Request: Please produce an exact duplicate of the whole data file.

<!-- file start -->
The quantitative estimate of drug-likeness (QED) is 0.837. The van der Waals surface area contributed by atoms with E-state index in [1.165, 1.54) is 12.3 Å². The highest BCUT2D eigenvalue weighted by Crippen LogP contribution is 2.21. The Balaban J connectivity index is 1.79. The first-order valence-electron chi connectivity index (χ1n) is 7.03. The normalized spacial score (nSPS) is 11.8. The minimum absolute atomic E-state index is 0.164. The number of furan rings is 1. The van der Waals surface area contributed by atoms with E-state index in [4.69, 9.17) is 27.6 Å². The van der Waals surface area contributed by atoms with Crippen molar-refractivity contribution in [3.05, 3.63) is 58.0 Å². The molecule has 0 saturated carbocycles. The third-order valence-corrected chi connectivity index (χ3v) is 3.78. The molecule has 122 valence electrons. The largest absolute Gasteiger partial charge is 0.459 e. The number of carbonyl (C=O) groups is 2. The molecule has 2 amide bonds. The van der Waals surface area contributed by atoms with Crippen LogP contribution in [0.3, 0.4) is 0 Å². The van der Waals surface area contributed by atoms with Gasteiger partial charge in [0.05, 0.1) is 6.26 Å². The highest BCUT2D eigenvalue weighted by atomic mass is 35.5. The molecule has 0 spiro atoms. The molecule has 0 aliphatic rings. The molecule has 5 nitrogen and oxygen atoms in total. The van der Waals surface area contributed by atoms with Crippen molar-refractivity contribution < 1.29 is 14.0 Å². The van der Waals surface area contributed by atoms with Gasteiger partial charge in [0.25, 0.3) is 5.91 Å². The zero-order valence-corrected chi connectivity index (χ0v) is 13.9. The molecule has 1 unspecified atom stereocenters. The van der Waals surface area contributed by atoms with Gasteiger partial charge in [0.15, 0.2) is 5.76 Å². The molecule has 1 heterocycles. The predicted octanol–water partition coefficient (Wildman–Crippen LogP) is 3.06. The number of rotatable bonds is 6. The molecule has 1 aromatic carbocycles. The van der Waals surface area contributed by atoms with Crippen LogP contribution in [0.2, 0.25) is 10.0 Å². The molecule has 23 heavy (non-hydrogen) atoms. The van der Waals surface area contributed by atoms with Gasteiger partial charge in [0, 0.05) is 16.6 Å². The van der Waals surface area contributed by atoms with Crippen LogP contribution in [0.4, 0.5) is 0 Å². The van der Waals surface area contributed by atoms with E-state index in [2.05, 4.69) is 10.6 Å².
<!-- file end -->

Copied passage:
The quantitative estimate of drug-likeness (QED) is 0.837. The van der Waals surface area contributed by atoms with E-state index in [1.165, 1.54) is 12.3 Å². The highest BCUT2D eigenvalue weighted by Crippen LogP contribution is 2.21. The Balaban J connectivity index is 1.79. The first-order valence-electron chi connectivity index (χ1n) is 7.03. The normalized spacial score (nSPS) is 11.8. The minimum absolute atomic E-state index is 0.164. The number of furan rings is 1. The van der Waals surface area contributed by atoms with E-state index in [4.69, 9.17) is 27.6 Å². The van der Waals surface area contributed by atoms with Crippen molar-refractivity contribution in [3.05, 3.63) is 58.0 Å². The molecule has 0 saturated carbocycles. The third-order valence-corrected chi connectivity index (χ3v) is 3.78. The molecule has 122 valence electrons. The largest absolute Gasteiger partial charge is 0.459 e. The number of carbonyl (C=O) groups is 2. The molecule has 2 amide bonds. The van der Waals surface area contributed by atoms with Crippen LogP contribution in [0.3, 0.4) is 0 Å². The van der Waals surface area contributed by atoms with Gasteiger partial charge in [0.05, 0.1) is 6.26 Å². The highest BCUT2D eigenvalue weighted by atomic mass is 35.5. The molecule has 0 spiro atoms. The molecule has 0 aliphatic rings. The molecule has 5 nitrogen and oxygen atoms in total. The van der Waals surface area contributed by atoms with Crippen molar-refractivity contribution < 1.29 is 14.0 Å². The van der Waals surface area contributed by atoms with Gasteiger partial charge in [0.25, 0.3) is 5.91 Å². The zero-order valence-corrected chi connectivity index (χ0v) is 13.9. The molecule has 1 unspecified atom stereocenters. The van der Waals surface area contributed by atoms with Gasteiger partial charge in [0.15, 0.2) is 5.76 Å². The molecule has 1 heterocycles. The predicted octanol–water partition coefficient (Wildman–Crippen LogP) is 3.06. The number of rotatable bonds is 6. The molecule has 1 aromatic carbocycles. The van der Waals surface area contributed by atoms with Crippen LogP contribution in [0.2, 0.25) is 10.0 Å². The molecule has 23 heavy (non-hydrogen) atoms. The van der Waals surface area contributed by atoms with Gasteiger partial charge in [0, 0.05) is 16.6 Å². The van der Waals surface area contributed by atoms with Crippen LogP contribution in [0.4, 0.5) is 0 Å². The van der Waals surface area contributed by atoms with E-state index in [2.05, 4.69) is 10.6 Å².